Maintaining Good Posture
Ergonomic and movement strategies can improve posture and help prevent injuries.
Posture is the position in which we hold our bodies while standing, sitting, or lying down. Healthy posture is the correct alignment of body parts supported by the right amount of muscle tension against gravity. Our everyday movements and activities can affect this alignment and put stress on joints and muscles, sometimes resulting in pain and potentially permanent damage if left unchecked over time. Utilizing proper ergonomic and movement strategies can help prevent these problems.
Why is posture important?
We do not consciously maintain our posture; instead, certain muscles normally do it for us. Several muscle groups, including the hamstrings and large back muscles, are critically important in maintaining our posture. These postural muscles, along with others, when functioning properly, prevent the forces of gravity from pushing us over forward. Postural muscles also help maintain our balance while we move.
A healthy posture helps us stand, walk, sit, and lie in positions that place the least strain on supporting muscles and ligaments during movement and weight-bearing activities. Correct posture also:
- Helps us keep bones and joints in correct alignment so that our muscles are used correctly, decreasing the abnormal wearing of joint surfaces that could result in degenerative arthritis and joint pain.
- Reduces the stress on the ligaments holding the spinal joints together, minimizing the likelihood of injury.
- Allows muscles to work more efficiently, allowing the body to use less energy and, therefore, preventing muscle fatigue.
- Helps prevent muscle strain, overuse disorders, and even back and muscular pain.
What can affect my posture?
To maintain healthy posture, you need to have adequate and balanced muscle flexibility and strength, normal joint motion in the spine and other body regions, as well as efficient postural muscles that are balanced on both sides of the spine. In addition, you must recognize your postural and movement habits at home and in the workplace and work to improve them, if necessary.
Poor posture and poor movement patterns can lead to excessive strain on our postural muscles and may even cause them to relax when held in certain positions for long periods of time. You can typically see this in people who bend forward at the waist for a prolonged time in the workplace. Their postural muscles are more prone to injury and back pain.
Several contributing factors can put a strain on posture. The most common are stress, obesity, pregnancy, weak postural muscles, abnormally tight muscles, and high-heeled shoes. In addition, decreased flexibility, a poor work environment, incorrect working posture, and unhealthy sitting and standing habits can also contribute to poor body positioning, leading to pain or overuse injuries in some cases.
Can I improve my posture?
Awareness of your posture, along with an understanding of healthy movement strategies, will help you consciously correct yourself. Your doctor of chiropractic can further assist you by recommending exercises to strengthen your core postural muscles. He or she can also assist you with choosing better postures during your work or recreational activities, reducing your risk of injury.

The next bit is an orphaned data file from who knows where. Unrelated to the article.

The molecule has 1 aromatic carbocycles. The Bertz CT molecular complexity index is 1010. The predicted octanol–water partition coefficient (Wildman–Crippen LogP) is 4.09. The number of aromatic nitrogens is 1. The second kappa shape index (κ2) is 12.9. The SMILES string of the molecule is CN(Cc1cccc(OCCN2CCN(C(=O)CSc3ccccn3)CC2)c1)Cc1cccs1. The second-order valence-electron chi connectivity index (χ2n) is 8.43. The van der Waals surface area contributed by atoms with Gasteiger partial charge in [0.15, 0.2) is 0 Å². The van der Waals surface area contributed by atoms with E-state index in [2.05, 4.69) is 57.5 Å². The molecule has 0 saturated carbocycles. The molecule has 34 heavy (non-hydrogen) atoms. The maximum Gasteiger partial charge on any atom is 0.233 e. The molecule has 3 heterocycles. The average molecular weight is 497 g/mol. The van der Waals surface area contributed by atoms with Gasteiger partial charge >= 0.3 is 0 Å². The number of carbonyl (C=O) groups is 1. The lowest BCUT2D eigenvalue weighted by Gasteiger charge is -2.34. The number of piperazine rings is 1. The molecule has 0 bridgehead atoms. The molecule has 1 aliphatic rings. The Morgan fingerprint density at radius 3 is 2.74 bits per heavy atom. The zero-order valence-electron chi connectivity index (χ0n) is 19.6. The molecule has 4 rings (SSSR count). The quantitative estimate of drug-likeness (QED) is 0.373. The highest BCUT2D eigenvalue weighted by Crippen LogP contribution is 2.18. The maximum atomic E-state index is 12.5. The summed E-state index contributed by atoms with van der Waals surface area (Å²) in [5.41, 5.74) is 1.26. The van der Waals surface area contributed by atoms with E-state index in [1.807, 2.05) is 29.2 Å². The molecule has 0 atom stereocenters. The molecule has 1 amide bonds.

How we hold and move our bodies every day, even while doing something as simple as sitting at a desk or standing in place, can have an impact on our posture. Below are some general ergonomic tips to help reduce the chance of pain and injuries:
While sitting at a desk:
- Keep your feet on the floor or on a footrest, if they don’t reach the floor.
- Don’t cross your legs. Your ankles should be directly in front of your knees.
- Keep a small gap between the back of your knees and the front of your seat.
- Your knees should be at or below the level of your hips.
- Adjust the backrest of your chair to support your low- and mid-back or use a back support.
- Relax your shoulders and keep your forearms parallel to the ground.
- Avoid sitting in the same position for long periods of time. Take breaks and move your body.
- Bear your weight primarily on the balls of your feet.
- Keep your knees slightly bent.
- Keep your feet about shoulder-width apart.
- Let your arms hang naturally down the sides of the body.
- Stand straight and tall with your shoulders pulled down and backward.
- Tuck your stomach in.
- Keep your head level. Your earlobes should be in line with your shoulders. Do not push your head forward, backward, or to the side.
- Shift your weight from your toes to your heels, or one foot to the other, if you must stand for a long time.
When lying down in bed:
- Find the mattress that is right for you. While a firm mattress is generally recommended, some people find that softer mattresses reduce their back pain. Your individual comfort should guide your choice.
- Choose the right pillow, too. Special pillows are available to help with postural problems resulting from poor sleeping positions.
- Avoid sleeping on your stomach.
- Sleep on your side or back, which is often helpful for back pain. If you sleep on your side, place a pillow between your legs. If you sleep on your back, keep a pillow under your knees.
Reviewed by the ACA Editorial Advisory Board.
This information is for educational purposes. It is not a replacement for treatment or consultation with a healthcare professional. If you have specific questions, contact your doctor of chiropractic. To find an ACA chiropractor near you, click here.